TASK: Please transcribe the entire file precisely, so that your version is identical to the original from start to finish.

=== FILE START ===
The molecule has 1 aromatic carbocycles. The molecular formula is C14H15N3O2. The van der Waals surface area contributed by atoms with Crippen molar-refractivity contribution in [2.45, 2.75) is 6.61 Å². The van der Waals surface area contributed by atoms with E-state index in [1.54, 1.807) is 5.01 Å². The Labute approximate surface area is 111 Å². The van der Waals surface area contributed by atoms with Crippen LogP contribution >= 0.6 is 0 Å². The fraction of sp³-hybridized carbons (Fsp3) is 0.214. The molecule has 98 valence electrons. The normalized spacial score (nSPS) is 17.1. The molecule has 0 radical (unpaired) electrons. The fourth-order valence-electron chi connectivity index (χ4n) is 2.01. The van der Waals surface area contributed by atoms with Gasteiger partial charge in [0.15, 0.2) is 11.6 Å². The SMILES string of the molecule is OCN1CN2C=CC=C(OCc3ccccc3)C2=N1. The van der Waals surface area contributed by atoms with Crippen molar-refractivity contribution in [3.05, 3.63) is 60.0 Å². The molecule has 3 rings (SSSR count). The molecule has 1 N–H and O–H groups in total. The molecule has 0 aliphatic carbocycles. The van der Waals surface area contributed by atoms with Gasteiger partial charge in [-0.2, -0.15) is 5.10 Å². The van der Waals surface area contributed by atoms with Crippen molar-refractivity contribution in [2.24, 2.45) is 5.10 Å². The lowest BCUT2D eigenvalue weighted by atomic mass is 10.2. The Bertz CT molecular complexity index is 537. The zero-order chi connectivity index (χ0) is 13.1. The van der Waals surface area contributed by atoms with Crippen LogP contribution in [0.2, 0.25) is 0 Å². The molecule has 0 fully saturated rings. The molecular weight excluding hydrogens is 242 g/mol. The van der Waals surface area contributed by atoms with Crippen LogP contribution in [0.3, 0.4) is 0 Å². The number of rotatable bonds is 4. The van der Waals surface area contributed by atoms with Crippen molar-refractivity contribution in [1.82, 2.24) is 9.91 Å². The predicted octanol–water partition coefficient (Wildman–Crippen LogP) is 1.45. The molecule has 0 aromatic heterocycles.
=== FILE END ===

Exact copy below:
The molecule has 1 aromatic carbocycles. The molecular formula is C14H15N3O2. The van der Waals surface area contributed by atoms with Crippen molar-refractivity contribution in [2.45, 2.75) is 6.61 Å². The van der Waals surface area contributed by atoms with E-state index in [1.54, 1.807) is 5.01 Å². The Labute approximate surface area is 111 Å². The van der Waals surface area contributed by atoms with Crippen LogP contribution >= 0.6 is 0 Å². The fraction of sp³-hybridized carbons (Fsp3) is 0.214. The molecule has 98 valence electrons. The normalized spacial score (nSPS) is 17.1. The molecule has 0 radical (unpaired) electrons. The fourth-order valence-electron chi connectivity index (χ4n) is 2.01. The van der Waals surface area contributed by atoms with Gasteiger partial charge in [0.15, 0.2) is 11.6 Å². The SMILES string of the molecule is OCN1CN2C=CC=C(OCc3ccccc3)C2=N1. The van der Waals surface area contributed by atoms with Crippen molar-refractivity contribution in [3.05, 3.63) is 60.0 Å². The molecule has 3 rings (SSSR count). The molecule has 1 N–H and O–H groups in total. The molecule has 0 aliphatic carbocycles. The van der Waals surface area contributed by atoms with Gasteiger partial charge in [-0.2, -0.15) is 5.10 Å². The van der Waals surface area contributed by atoms with Crippen molar-refractivity contribution in [2.24, 2.45) is 5.10 Å². The lowest BCUT2D eigenvalue weighted by atomic mass is 10.2. The Bertz CT molecular complexity index is 537. The zero-order chi connectivity index (χ0) is 13.1. The van der Waals surface area contributed by atoms with Crippen LogP contribution in [0.2, 0.25) is 0 Å². The molecule has 0 fully saturated rings. The molecular weight excluding hydrogens is 242 g/mol. The van der Waals surface area contributed by atoms with Crippen LogP contribution in [0.3, 0.4) is 0 Å². The number of rotatable bonds is 4. The van der Waals surface area contributed by atoms with Crippen molar-refractivity contribution in [1.82, 2.24) is 9.91 Å². The predicted octanol–water partition coefficient (Wildman–Crippen LogP) is 1.45. The molecule has 0 aromatic heterocycles.